Claire Mabey praises a breathtaking new novel by Tina Makereti (Ngāti Tūwharetoa, Te Āti Awa, Ngāti Rangatahi).
It’s hard to conjure a concept more offensive than the ethnological expositions, or human zoos, of the 19th and 20th centuries. A few years ago in Edinburgh, I saw the controversial installation Exhibit B by artist Brett Bailey. Black actors were displayed on plinths in various tableaux depicting scenes from atrocities of the colonial period. The experience was demanding, excruciating – designed to pin you bodily into a reluctant voyeur’s nightmare and fully feel the shame and revulsion of past and present trauma. And that in itself reflects, I think, the white privilege that the artist was attempting to highlight.
Tina Makereti’s new novel The Imaginary Lives of James Pōneke pulls a similar trick in that the reader is invited very close to a live exhibit. But in the hands of one of Aotearoa’s best writers, the perspective is flipped around, the gaze reversed.
Hemi Pōneke’s story as told in his own voice tips the Victorian curiosity box over and re-fills it with the artefacts of colonialism. Starting with his young self, Hemi is orphaned, wandering hungry and alone, relying on his intelligence and natural charm to stay alive. The son of a fallen chief (apparently eaten by cannibal enemies), Hemi is able “to speak with both sides”; he was taught English and Christianity by missionaries in colonial New Zealand. This duality defines Hemi’s story.
A short distance into the book, Hemi is witness to a brutal and unjust murder. A Māori man enters the Pākehā settlement where Hemi is temporarily staying and asks Hemi in te reo about buying some supplies. The Pākehā men around Hemi move quickly into battle mode and the man is eventually shot. This episode highlights Hemi’s predicament – because he can speak English and wears Pākehā clothing, he’s accepted by Europeans. But his people, culture and whakapapa are not. The murder fills him with guilt – he was too stunned and afraid to translate and intervene – and he journeys alone, trying to avoid Māori and Pākehā settlements.
Enter, The Artist. Hemi meets a never-named artist who is on a mission to capture the flora, fauna and native peoples of this new land, and agrees to sail to London to provide The Artist with the live element of his exhibition: “What a crowd we will draw!”
London itself becomes a central character in the novel. Makereti shows us its hellish stench, grime and poverty, as Hemi explores the setting of his big OE: “The clamouring shapes of things, the lovely roar of London talking and walking and wheeling past – the horses’ footfalls, ragwomen, Oranges, 2 a penny, pot-repairmen, costers with their wheel- and donkey-barrows, Buy a pound of crab, cheap, voices rising up from all over the world…”
Hemi spends his days standing on a plinth, in his role as a “living Maori boy”, observing all manner of London society. At night, he explores the wrong side of London with his friends Billy and Henry. The three view the city “with as much fascination as a child at a magic-lantern show.” Billy becomes a catalyst for revelations about Hemi’s sexuality, while Henry is, in fact, a woman dressing as a man in order to survive in London without having to resort to prostitution.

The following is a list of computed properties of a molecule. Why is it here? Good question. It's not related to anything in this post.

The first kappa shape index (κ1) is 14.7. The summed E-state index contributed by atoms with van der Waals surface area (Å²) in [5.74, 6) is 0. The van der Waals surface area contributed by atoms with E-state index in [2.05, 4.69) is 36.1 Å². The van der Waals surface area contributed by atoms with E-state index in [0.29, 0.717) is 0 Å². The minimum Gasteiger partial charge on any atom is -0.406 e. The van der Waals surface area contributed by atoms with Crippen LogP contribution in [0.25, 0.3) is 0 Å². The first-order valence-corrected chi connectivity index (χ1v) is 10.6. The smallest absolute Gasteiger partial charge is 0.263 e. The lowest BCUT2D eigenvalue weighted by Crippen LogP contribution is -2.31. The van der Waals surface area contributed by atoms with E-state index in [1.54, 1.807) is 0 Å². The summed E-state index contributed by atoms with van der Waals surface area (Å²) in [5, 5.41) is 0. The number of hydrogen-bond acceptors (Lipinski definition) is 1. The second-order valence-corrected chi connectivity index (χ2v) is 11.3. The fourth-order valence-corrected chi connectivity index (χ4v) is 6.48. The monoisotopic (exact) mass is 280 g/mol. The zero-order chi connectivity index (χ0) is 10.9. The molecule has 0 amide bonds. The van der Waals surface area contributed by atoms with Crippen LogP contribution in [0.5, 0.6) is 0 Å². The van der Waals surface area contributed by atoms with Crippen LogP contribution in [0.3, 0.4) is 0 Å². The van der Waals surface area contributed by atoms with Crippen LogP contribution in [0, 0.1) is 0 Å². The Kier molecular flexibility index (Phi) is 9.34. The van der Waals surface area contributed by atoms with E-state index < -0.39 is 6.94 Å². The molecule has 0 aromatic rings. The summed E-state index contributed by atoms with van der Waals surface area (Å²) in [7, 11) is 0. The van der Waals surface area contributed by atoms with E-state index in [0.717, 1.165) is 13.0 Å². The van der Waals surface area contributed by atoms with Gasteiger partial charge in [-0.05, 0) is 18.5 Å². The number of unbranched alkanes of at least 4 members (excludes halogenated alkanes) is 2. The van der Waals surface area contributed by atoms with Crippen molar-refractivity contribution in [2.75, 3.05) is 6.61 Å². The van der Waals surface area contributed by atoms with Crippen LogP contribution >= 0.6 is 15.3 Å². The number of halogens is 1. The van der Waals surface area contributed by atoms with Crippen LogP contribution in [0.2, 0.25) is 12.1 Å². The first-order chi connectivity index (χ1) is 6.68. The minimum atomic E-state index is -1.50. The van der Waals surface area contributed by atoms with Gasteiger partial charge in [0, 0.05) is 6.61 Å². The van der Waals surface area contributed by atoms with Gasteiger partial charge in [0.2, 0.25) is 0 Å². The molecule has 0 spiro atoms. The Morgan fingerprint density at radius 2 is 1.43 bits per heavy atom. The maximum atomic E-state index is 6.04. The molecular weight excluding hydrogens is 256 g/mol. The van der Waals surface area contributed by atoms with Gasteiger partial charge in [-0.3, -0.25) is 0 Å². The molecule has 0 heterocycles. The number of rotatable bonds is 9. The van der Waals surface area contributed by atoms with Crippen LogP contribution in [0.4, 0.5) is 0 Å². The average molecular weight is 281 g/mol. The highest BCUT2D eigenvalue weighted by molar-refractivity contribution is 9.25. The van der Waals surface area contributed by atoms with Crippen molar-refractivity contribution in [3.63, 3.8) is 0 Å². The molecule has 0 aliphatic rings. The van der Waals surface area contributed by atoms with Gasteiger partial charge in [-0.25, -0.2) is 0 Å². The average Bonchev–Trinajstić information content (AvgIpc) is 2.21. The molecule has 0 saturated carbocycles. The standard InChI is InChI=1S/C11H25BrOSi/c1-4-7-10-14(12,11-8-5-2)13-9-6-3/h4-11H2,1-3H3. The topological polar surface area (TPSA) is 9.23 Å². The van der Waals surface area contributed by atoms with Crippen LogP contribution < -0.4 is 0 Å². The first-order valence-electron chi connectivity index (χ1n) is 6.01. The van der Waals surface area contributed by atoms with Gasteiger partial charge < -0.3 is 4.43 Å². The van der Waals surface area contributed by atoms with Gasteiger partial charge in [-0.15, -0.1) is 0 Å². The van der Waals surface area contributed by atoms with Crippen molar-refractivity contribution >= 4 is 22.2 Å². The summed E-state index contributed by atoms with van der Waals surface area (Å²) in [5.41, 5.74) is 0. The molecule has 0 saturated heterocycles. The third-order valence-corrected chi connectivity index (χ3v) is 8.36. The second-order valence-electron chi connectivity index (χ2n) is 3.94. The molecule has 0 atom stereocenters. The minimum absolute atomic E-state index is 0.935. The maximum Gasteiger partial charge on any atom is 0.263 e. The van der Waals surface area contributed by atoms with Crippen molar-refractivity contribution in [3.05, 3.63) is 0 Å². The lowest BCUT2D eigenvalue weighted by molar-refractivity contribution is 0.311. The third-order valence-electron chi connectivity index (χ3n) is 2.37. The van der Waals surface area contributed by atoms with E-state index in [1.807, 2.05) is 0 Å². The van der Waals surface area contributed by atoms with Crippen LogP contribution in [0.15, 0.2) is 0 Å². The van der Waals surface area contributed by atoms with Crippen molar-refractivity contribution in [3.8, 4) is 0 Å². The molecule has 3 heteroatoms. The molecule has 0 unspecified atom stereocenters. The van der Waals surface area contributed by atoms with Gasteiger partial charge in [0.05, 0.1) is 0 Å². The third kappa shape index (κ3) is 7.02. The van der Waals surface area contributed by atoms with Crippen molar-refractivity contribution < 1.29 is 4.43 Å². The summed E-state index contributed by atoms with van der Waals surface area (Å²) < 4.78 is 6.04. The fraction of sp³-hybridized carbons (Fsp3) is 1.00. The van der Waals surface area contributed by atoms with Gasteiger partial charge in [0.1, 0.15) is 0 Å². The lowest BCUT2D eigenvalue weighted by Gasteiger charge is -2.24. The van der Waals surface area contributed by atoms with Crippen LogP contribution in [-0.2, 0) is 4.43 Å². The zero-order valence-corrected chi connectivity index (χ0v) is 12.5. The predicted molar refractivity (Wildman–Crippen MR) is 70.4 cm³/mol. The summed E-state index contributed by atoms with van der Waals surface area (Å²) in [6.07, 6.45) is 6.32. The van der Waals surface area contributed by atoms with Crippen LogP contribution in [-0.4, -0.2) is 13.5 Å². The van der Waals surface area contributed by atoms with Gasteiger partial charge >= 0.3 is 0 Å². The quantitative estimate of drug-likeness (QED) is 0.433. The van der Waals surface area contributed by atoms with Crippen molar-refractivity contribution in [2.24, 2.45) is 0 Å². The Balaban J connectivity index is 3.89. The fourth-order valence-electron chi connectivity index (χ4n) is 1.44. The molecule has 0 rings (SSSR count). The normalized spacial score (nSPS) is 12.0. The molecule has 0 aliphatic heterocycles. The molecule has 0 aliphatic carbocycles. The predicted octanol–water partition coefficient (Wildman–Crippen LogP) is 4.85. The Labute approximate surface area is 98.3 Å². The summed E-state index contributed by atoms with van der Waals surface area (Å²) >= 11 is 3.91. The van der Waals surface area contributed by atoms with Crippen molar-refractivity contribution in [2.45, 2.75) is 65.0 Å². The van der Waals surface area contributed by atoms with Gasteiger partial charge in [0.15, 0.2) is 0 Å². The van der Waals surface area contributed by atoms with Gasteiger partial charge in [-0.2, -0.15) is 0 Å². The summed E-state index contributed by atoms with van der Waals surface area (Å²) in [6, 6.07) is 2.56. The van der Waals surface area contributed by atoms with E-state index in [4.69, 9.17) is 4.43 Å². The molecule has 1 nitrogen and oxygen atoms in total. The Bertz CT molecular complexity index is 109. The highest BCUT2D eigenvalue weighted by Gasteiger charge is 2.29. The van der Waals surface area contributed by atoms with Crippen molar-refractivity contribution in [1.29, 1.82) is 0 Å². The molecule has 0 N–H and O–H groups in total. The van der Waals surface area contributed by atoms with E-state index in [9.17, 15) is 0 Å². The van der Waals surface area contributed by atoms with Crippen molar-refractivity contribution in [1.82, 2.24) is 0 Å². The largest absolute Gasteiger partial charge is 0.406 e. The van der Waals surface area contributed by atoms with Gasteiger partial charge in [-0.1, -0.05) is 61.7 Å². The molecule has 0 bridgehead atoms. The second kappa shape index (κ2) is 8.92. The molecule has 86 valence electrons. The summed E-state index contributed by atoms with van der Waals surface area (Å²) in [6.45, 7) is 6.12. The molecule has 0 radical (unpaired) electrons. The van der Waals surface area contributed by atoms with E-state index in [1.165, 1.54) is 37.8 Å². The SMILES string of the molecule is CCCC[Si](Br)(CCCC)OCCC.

Hemi’s passion for storytelling pulls us along with an affecting optimism. Makereti has created a character that we learn from instead of pity. He’s a natural storyteller, charming and enthused to engage his listeners or readers from wherever they encounter his tale. And this is what makes this novel so compelling – the voice of our hero transcends his immediate surroundings and asks big questions of contemporary society. Has humankind become more enlightened, or any kinder? Is the colonial period really over? How do we treat indigenous culture, how is it displayed, learned from, engaged with and viewed? Are all voices heard and all stories able to be told?
Makereti deftly makes history speak to the future and manages to provoke discussion about women’s suffrage, LGBTQ+ equality, the damage and trauma of colonialism, and the GLAM sector (galleries, libraries, archives, and museums) through the journey of a 16-year-old boy and his ragtag bunch of mates.
This is historical fiction at its truthful best. Hemi’s curiosity box is filled with the bizarre rituals of Victorians, the hidden lights of a London street at night, life aboard a ship and its brutal hierarchies, Dickensian friends, and taonga from home.
His relationship with The Artist, meanwhile, is subtle and profound. At first, The Artist is an inspiration, a source of momentum and opportunity. But gradually the important capitals fall away and he’s simply a man, a son, a struggle. It’s actually Hemi who is the true artist: he’s a writer, an orator, a philosopher too.
The final pages of the novel capture and deliver his message to the future as he issues it from his sick bed, uncertain of whether he’ll live past his teenage years. The unfailing quality of his imagination allows him to have high hopes for humanity and his vision for us conjures a challenge to all. Makereti has created a character to live and work by – if he could only see us now.
The Imaginary Lives of James Pōneke by Tina Makereti (Vintage, $38) is available at Unity Books.